Merchant-Ivory Cracks The Golden Bowl; Kingdom Come’s Downhome Comedy

Written by Armond White on . Posted in Arts & Film, Posts.


Merchant-Ivory’s
film of Henry James’ The Golden Bowl is irremediably cracked (the
narrative is ragged, scenes play like takes during a rehearsal, its release was
delayed a full year after rumors of a calamitous reception at Cannes) but somehow
those misfortunes also go toward making it the duo’s most interesting classical
adaptation. (They couldn’t do any worse than their 1984 version of James’
The Bostonians.) Besides, their rictus approach to filmed literature benefits
from being a little cracked. Maybe then some air can seep in, some feeling might
show through.

They’ve
found a good cast this time–not simply a roster from the Old Vic but vibrant
actors playing just left of their usual course: Nick Nolte as Adam Verver, an
American robber baron and collector who acquires a new young wife, Charlotte Stant
(Uma Thurman), who is his adult daughter’s duplicitous best friend. His daughter
Maggie Verver, played by Kate Beckinsale, becomes the mousy but iron-principled
wife of a conniving European, Prince Amerigo (Jeremy Northam), who has kept secret
his ongoing affair with Charlotte. (Stalwarts Anjelica Huston and James Fox play
sideline observers.) Imagine Gwyneth Paltrow willowing her way as Maggie and you
will see that the bad luck that robbed Merchant-Ivory of that Miramax Playhouse
vibe was fortuitous. The cast of this love-and-money story (set in England and
Italy between 1903 and 1906) keeps a good balance of immediate appeal and hidden
complexity. They divine the melodramatic core of the central quartet’s moral
struggles–whether spousal or filial–without violating James’ formally
fascinating draft of the workings of greed and jealousy. The actors cohere the
story whenever producer Ismail Merchant, director James Ivory and screenwriter
Ruth Prawer Jhabvala–ambitious middlebrows–cannot.

Maggie’s
troubled realization that her naivete and cloistered surroundings have given way
to "suspecting, doubting, fear" is one of the most adroit moments in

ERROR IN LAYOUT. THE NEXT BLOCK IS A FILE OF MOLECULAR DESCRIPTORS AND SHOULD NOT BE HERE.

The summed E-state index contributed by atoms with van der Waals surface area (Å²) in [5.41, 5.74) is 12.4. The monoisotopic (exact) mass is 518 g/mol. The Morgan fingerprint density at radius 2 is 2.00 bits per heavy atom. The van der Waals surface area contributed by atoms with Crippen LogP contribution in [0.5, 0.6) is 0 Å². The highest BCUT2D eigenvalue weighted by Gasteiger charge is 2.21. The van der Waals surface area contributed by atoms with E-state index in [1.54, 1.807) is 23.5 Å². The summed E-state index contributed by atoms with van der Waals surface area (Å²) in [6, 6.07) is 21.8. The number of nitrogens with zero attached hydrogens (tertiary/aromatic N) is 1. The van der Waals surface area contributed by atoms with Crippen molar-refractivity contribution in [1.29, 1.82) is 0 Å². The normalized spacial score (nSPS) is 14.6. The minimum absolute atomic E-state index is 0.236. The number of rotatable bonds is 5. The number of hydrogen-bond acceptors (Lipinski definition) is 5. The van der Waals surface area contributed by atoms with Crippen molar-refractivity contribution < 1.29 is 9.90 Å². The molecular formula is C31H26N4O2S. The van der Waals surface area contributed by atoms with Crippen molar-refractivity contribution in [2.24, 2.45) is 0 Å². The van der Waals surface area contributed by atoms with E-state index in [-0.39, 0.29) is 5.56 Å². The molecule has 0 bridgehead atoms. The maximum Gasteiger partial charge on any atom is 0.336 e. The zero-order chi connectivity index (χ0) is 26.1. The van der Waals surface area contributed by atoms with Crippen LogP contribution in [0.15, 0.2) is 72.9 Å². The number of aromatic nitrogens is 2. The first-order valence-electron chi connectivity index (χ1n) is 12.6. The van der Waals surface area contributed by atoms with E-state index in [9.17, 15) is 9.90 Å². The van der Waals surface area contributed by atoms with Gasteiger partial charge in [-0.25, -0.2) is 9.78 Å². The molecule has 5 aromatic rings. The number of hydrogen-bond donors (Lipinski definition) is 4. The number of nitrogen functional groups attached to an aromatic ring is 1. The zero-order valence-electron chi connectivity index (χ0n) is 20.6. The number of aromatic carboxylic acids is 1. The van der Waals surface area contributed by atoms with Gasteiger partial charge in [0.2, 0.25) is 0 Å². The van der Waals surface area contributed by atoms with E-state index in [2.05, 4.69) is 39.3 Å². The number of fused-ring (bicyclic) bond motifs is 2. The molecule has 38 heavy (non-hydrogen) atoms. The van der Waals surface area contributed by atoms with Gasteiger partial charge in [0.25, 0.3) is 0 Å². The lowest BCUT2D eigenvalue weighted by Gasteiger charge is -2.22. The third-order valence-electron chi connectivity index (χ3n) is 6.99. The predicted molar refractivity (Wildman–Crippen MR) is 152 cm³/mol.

all Merchant-Ivory. She bears the pain of thorough betrayal (by friend, lover
and class). You get the sense of an actor just catching the precise emotion–an
instant of discovery–that is all the more appreciable given the lumbering,
obvious scenes leading to that moment. Ivory rarely seems to know where to put
Tony Pierce Roberts’ camera, showing the back of actors’ heads or oblique
angles of a couple talking on a staircase before a Renaissance mural, often too
far away to catch their reflexes. Over all The Golden Bowl’s swanky
bric-a-brac, the actors help audiences sense human feelings, not the usual snotty,
overrefined (British) indications of feelings.

English-born
Beckinsale, who proved how convincing–and devastating–an American she
could be in Whit Stillman’s The Last Days of Disco, doesn’t slack
off into Anglophile mannerisms here. Maggie is coddled by class in a sounds-right
formal expatriate way that Beckinsale harmonizes with Nolte’s self-made Adam.
Both daughter and father respond to infidelity with subtly played suffering, as
if establishing propriety together–an earned, familial sense of pride and
survival. When Adam tells his daughter, "One must bear many things for love,"
he is actually, movingly confiding/instructing about honor and trust. Few films
about the aristocracy portray such complexity for American perception. Merchant-Ivory
only learned how to do it as part of American experience in A Soldier’s
Daughter Never Cries
–just in time to approximate James’ intricately
detailed evocation of culture and manners.

Because
there is no thematic drive in this film (as usual in Merchant-Ivory), we rely
on the actors to illustrate James’ psychology. Not plummy enunciation of
dialogue but emotional nuance–what Merchant-Ivory very rarely achieve. In
the team’s past features, Ruth Prawer Jhabvala merely showed off her lit
student credentials; here they are exposed as no more than a sort of Classics
Illustrated
reduction of plot. Even the so-called assurance of their most
acclaimed movie Howards End was humbug. That film’s less-stodgy style
still gave no sense of the story’s existential meaning–the spiritual
Englishness that was E.M. Forster’s subject. Merchant-Ivory primarily sell
moviegoers tone but they’re like antique dealers who forget to dust.

Despite
the jumbled mess they make of The Golden Bowl, their gilded-age adaptation
becomes something more than a bragged-about text (or elegant costumes or ornate
interior design). Terence Davies joked that his Edith Wharton adaptation The
House of Mirth
was "Jane Austen with the gloves off," and the way
The Golden Bowl connects class and personal struggle suggests Merchant-Ivory
with the tuxes off. Finally! That’s not saying they go Jane Campion’s
skeevy route in The Portrait of a Lady or take Iain Softley’s softcore
approach to The Wings of the Dove, but that this is the first Merchant-Ivory
classical adaptation to convey an erotic edge. It starts blatantly (and unconvincingly)